To err is human… Can computers fix our mistakes?
Developing software that automatically detects errors
On June 4, 1996, the Ariane 5 launcher exploded less than a minute after take-off. The accident was not the result of a mechanical fault but rather due to an error in the design of the guidance software. At the Department of IT a research team is developing software to automatically detect and circumvent mistakes of this type.
Today it is possible to completely design and verify complex computer chips before the first prototype has been built. First engineers design the chip using specialised software, then a computer can simulate this chip and automatically find weak points with the help of mathematical methods.
These developments have been rapid. The first Pentium processors made mistakes when they divided one number by another. Today most makers of computer chips use software to discover and correct design glitches before the product goes to market. Since chips are getting more and more complex, researchers are forced to steadily improve their methods for making ever faster verification programs. A further area where automatic verification is useful is communications protocols, such as those used in mobile telephones to make it possible for people to communicate with each other. The first generation of mobile phones was limited to voice transfer, but modern equipment can transfer images and video films. New protocols are needed. Every protocol has to be able to guarantee that data is received by the proper destination within a reasonable period of time.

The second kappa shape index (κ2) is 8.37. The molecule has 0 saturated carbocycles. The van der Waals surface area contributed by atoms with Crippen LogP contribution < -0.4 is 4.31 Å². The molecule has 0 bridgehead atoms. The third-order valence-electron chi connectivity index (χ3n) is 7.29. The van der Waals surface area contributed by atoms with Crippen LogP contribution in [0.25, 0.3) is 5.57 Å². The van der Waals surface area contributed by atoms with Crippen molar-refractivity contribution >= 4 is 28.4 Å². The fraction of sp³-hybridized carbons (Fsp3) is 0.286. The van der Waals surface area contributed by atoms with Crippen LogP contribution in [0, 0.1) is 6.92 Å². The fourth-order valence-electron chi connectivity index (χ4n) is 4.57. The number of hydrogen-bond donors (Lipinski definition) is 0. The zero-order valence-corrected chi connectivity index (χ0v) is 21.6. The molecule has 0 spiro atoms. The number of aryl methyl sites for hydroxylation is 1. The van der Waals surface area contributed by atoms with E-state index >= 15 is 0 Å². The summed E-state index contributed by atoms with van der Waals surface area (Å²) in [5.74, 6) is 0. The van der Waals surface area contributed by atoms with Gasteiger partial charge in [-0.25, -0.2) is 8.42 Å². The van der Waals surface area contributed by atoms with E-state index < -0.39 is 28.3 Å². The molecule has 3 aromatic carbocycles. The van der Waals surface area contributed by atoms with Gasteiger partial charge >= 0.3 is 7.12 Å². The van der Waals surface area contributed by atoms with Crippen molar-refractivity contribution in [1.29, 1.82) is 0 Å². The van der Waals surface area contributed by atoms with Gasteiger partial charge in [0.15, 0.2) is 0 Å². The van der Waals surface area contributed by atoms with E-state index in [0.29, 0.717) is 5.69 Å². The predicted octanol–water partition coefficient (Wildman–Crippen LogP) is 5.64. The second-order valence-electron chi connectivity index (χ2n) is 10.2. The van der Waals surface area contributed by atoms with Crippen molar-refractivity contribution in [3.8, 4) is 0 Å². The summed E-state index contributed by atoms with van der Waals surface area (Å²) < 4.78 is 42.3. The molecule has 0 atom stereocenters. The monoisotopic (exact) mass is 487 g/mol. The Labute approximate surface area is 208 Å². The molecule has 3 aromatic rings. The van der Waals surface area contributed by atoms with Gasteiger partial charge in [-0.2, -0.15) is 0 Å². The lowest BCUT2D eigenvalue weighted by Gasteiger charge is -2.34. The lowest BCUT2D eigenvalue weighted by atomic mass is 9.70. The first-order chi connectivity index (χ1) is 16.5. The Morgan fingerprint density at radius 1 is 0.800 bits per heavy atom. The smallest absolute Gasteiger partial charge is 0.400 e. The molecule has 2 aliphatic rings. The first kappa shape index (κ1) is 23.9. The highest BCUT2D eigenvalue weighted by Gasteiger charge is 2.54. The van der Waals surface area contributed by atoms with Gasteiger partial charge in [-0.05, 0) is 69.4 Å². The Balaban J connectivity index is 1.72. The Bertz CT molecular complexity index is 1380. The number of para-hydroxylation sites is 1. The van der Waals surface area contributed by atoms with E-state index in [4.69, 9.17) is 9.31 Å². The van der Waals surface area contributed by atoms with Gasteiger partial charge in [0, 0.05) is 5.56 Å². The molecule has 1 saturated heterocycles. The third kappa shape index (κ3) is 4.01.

There are many other applications as well. The fact that computers
are making their way into more and more systems means that the field
of new uses is constantly expanding. The need to develop new algorithms
is growing apace.
Foto: © Martin Cejie
”A computer can simulate a chip and automatically find weak points with the help of mathematical methods.”